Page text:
18. I had lunch at Momofuku Ko this past Mother's day, and I was pleased to see that there were substantial changes to the menu since my last lunch in February. Here, to the best of my recollection, in no particular order, is the lunch menu: 1) Amuses bouche: Deep-fried quail served with pickled chanterelle and roasted eggplant puree Burgundy snail and chicken sausage with grilled pearl onion, grilled cauliflower, woodsaw and piquillo pepper puree Potato soufflé filled with crème fraiche and hackleback caviar 2) Kusshi oyster topped with herbs and sweet potato vinegar 3) Quartet of crudo: Madai drizzled with XVOO and topped with crispy fish scales Long Island fluke marinated in spices topped with puffed black rice Raw scallop topped with lemon zest and herbs Bluefin tuna toro tartare with scallions and black pepper 4) Dry-aged sirloin tartare topped with hackleback caviar, and soft-boiled quail’s egg topped with horseradish, accompanied by Wagyu short rib topped with shallots 5) Kimchi gelee with spring vegetables - A nod to Michel Bras, IMO. 6) Puffed chicken’s egg topped with scallions, served with house made English muffin with bay leaf butter 7) Beef cheeks sous vide with roasted jalapeno puree, pickled onions and cauliflower 8) Ricotta-filled dumplings served in fried chicken broth and topped with grilled ramps 9) Deep fried soft shell crab dusted with salt and todarashi, served with kohlrabi slaw, wax beans in XO sauce, and uni and beans in a clear broth topped with mustard oil 10) Shaved torchon of foie gras with Riesling gelee, lychees and pine nut brittle 11) Roasted spring chicken breast stuffed with leg meat, served with poached asparagus and jus 12) Pre-dessert: Black rice crusted coconut-caramel custard served with banana-passion fruit sorbet and dessicated coconut 13) Dessert: Mandarin orange granita with black sesame streusel, dehydrated almond cake It is gratifying to know that creativity and technique remain in the forefront at Ko. Wine pairing can elicit head-scratching from time to time, but the vermouth paired with the spring vegetable and kimchi gelee dish was inspired and perfect.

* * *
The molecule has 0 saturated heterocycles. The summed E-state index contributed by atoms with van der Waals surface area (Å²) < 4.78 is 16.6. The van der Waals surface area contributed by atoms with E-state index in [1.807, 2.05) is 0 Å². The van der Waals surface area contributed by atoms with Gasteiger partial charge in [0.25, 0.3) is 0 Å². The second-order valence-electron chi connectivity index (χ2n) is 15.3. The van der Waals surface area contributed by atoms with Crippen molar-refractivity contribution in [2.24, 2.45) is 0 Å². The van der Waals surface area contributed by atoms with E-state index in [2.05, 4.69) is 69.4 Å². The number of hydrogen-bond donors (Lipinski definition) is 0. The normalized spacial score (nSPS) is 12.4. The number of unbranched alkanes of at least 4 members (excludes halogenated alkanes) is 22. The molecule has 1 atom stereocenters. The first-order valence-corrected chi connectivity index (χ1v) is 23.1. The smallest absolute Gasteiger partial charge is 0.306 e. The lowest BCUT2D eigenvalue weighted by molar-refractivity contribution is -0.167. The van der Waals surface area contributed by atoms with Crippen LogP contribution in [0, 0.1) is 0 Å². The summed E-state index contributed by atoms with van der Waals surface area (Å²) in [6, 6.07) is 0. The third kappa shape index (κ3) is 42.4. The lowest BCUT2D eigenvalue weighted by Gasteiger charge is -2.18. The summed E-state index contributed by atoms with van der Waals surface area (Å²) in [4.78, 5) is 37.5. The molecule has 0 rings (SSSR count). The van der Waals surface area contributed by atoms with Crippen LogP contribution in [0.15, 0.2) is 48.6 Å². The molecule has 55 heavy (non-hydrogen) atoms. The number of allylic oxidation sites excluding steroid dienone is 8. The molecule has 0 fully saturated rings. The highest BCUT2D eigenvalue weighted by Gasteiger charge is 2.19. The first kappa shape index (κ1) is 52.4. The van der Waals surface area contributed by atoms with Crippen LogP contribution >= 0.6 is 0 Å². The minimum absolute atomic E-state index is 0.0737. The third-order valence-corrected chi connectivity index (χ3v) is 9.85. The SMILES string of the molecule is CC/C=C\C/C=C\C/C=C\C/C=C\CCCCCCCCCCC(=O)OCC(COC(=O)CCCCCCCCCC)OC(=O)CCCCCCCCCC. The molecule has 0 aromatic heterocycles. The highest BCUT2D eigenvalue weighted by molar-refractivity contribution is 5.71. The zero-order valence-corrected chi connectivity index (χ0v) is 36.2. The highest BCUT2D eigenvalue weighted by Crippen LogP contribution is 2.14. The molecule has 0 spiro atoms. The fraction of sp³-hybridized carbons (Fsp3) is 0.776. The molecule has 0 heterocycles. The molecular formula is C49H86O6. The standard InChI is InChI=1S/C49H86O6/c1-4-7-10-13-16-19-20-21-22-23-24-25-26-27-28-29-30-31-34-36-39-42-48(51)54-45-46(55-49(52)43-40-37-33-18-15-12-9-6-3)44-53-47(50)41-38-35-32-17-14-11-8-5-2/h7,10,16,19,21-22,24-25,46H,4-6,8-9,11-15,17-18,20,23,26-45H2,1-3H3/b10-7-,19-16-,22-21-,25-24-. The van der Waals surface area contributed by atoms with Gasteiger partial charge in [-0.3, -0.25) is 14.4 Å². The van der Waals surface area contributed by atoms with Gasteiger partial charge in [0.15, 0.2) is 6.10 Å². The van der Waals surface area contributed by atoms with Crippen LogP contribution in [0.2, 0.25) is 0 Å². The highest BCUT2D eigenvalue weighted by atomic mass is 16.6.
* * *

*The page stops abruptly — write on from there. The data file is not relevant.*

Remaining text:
19. Had dinner last night at Ma Peche. One dish not available during lunch service: the cote de porc. It is a huge pork chop from Bev Eggleston Farms in Virginia, cooked medium with a lovely outer crust. It is served in a brass fish fry pan, deboned and sliced, with fingerling potatoes, peas, and spring garlic tossed in sour cream. The pork just is flavored with orange marmalade and a hint of habanero peppers. It is a fantastic dish: the pork is succulent and bursting with flavor, the peas give some much needed sweetness to the dish, and the jus is unbelievably flavorful. Paired with a nice red Burgundy, and I was in porcine heaven. Kudos to Tien Ho and his kitchen staff! Also, my thanks to both Colin Alevras and Cory Lane for making the dining experience just wonderful.
  20. I agree...mostly raves for both the food and the space; should have been a two-star. One of the better written reviews by Mr. Sifton; most of his observations were spot-on.
  21. I went to Allegretti for dinner last night for the first time. It was 6:00 PM on a Saturday night; other than a couple of girls at the bar, I was the only dining patron there. Staff was professional and helpful; dining room was sleek and very bistro-y. Food was good but does not re-invent the wheel; I particularly enjoyed the Taste of Nice and the branzino. By the time I left, there were three couples and a family of three having dinner. Chef Allegretti came out of the kitchen to greet the family and one of the other couples while I was eating. It is a decent restaurant in an unfortunate location: I do hope that more people try the place out.
  22. You must also try the spicy honeycomb tripe dish at Ssam Bar: far from being heavy, the dish is refreshing and light. The whole porgy is also delicious, and can be shared by two or three people. But I must agree with some of the earlier posters: Ssam Bar did lose its focus when Tien Ho departed for Midtown. The menu remained stagnant for months while the kitchen re-staffed itself, and it is only recently that the menu has been slowly revamped by Tim Maslow, Ryan Miller and Chris Lin. Even Momofuku Ko's menu remained stagnant during the first quarter of this year; it is only last month that new dishes were being introduced. It is only at Noodle Bar where the spirit of innovation continues to burn brightly.